Taken in Sedona, Arizona, with only a 50mm lens and Canon 1100D DSLR, no tracking.
  19. Never had any success with the EQ3. The HEQ5 is so much easier to use. Sent from my iPad using Tapatalk
  20. Been fiddling around with tracking mounts for a while now but have been limited by equipment (only an EQ3). Last November I managed to get hold of a second hand HEQ5 mount and last night I managed to give it a go for the first time, looking at M44. I was quite impressed by the result: Quite please with the result in the end, given my longest frames have only ever been 15s in the past.I used a Canon 1100D, ISO 800, with a 105 Sigma lens at f4.5. The picture is a result of 20 x 40s frames (of course with the usual flats, etc) followed by processing in Deep Sky Stacker and GIMP. I used APT (astrophotography tools) for the session which really helped. I'd previously tried using an illuminated reticule eyepiece to do drift alignment, but the function in APT was excellent. It also really helped to plan the session, since I knew what size the object would be. Setting up the session was easy as well.Hardest part was actually processing as I couldn't seem to get colour into the picture. I'm quite pleased with the final result.
  21. From the album: Wide field

    M44 taken on 18th April ISO 800, Canon EOS 1100D with 105 mm lens at f4.5. Stack of 20 x 40s frames.
  22. Had a similar thing the other month with the image below, just right of top centre (excuse the bad light pollution, this shot is unprocessed). After calming down thinking that I'd caught my first nebula (ha!), on closer inspection, it turned out to be a tiny smudge on the lens of the camera.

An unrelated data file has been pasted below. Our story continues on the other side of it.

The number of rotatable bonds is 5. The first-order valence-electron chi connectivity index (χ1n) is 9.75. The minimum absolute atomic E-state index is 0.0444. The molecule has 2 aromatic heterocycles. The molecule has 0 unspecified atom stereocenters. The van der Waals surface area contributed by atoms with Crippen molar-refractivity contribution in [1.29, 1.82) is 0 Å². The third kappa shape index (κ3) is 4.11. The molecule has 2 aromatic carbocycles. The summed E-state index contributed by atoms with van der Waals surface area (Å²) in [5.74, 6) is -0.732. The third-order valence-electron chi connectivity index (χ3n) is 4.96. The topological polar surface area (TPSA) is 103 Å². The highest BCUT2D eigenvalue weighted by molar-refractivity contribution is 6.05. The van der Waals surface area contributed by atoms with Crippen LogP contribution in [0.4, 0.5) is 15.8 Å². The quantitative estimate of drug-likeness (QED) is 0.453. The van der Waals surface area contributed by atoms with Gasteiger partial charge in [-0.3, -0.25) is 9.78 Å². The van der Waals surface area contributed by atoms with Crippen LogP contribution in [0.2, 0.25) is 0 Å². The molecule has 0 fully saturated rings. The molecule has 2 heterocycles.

23. After months of putting together the (budget) equipment I needed, here's my first attempt at producing a 'tracked' image with my CG-3 mount. Jupiter is down at the bottom of the image with the Pleiades directly above. Took ages to get it drfit-aligned, then longer still to work out that the motor I bought only tracked when switched to southern hemisphere mode. I had no idea Sheffield had moved south of the equator! The result is a stack of 10 images (with the usual lights, darks, etc) on a Canon 1100D, 50mm f 1.4 lens @ f 2.4, 20 second exposure, ISO 800. This is only a slight improvement on the 10 seconds that I could get without engaging the motor and could have gone for longer, but would have needed to re-align and fiddle with the motor a little longer, and was frozen by this point. Final bit of tweaking to get rid of pesky light pollution in GIMP. Quite pleased with this as a first attempt, although not had a good night since to try it all again! I was even more pleased when I spotted an most identical image (albeit better than mine....) in this month's Sky at Night magazine. It has taught me to start saving pennies to get a better mount!
  24. From the album: Wide field

    Cassiopeia